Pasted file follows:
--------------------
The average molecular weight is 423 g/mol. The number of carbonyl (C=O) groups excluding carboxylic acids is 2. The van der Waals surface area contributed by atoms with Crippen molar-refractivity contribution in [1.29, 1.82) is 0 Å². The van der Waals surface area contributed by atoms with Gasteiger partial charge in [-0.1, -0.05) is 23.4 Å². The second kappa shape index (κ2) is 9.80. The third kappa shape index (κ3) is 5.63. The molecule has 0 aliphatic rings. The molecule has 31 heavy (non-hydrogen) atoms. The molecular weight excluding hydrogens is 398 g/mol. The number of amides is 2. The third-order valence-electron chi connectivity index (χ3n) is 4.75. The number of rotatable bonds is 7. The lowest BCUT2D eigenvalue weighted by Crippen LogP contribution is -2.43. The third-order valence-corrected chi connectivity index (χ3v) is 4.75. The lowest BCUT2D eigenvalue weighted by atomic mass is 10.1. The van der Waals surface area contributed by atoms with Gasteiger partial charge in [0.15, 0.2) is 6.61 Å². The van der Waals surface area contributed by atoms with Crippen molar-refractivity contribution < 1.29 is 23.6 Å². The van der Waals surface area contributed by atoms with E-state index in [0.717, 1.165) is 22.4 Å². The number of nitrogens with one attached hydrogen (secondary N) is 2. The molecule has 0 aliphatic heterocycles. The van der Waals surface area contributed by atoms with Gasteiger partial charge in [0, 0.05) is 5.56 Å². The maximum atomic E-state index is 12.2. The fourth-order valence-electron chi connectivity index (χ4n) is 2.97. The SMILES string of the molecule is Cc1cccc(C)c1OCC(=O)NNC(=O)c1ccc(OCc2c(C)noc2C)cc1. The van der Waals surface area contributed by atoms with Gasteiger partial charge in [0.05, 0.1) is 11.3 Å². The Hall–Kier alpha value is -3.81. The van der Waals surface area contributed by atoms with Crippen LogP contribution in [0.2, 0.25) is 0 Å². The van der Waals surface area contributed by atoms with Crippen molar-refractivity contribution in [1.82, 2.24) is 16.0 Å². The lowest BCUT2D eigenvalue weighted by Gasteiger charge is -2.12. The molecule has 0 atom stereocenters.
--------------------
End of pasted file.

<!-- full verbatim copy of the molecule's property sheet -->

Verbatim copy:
The average molecular weight is 423 g/mol. The number of carbonyl (C=O) groups excluding carboxylic acids is 2. The van der Waals surface area contributed by atoms with Crippen molar-refractivity contribution in [1.29, 1.82) is 0 Å². The van der Waals surface area contributed by atoms with Gasteiger partial charge in [-0.1, -0.05) is 23.4 Å². The second kappa shape index (κ2) is 9.80. The third kappa shape index (κ3) is 5.63. The molecule has 0 aliphatic rings. The molecule has 31 heavy (non-hydrogen) atoms. The molecular weight excluding hydrogens is 398 g/mol. The number of amides is 2. The third-order valence-electron chi connectivity index (χ3n) is 4.75. The number of rotatable bonds is 7. The lowest BCUT2D eigenvalue weighted by Crippen LogP contribution is -2.43. The third-order valence-corrected chi connectivity index (χ3v) is 4.75. The lowest BCUT2D eigenvalue weighted by atomic mass is 10.1. The van der Waals surface area contributed by atoms with Gasteiger partial charge in [0.15, 0.2) is 6.61 Å². The van der Waals surface area contributed by atoms with Crippen molar-refractivity contribution < 1.29 is 23.6 Å². The van der Waals surface area contributed by atoms with E-state index in [0.717, 1.165) is 22.4 Å². The number of nitrogens with one attached hydrogen (secondary N) is 2. The molecule has 0 aliphatic heterocycles. The van der Waals surface area contributed by atoms with Gasteiger partial charge in [0, 0.05) is 5.56 Å². The maximum atomic E-state index is 12.2. The fourth-order valence-electron chi connectivity index (χ4n) is 2.97. The SMILES string of the molecule is Cc1cccc(C)c1OCC(=O)NNC(=O)c1ccc(OCc2c(C)noc2C)cc1. The van der Waals surface area contributed by atoms with Gasteiger partial charge in [0.05, 0.1) is 11.3 Å². The Hall–Kier alpha value is -3.81. The van der Waals surface area contributed by atoms with Crippen LogP contribution in [0.2, 0.25) is 0 Å². The van der Waals surface area contributed by atoms with Crippen molar-refractivity contribution in [1.82, 2.24) is 16.0 Å². The lowest BCUT2D eigenvalue weighted by Gasteiger charge is -2.12. The molecule has 0 atom stereocenters.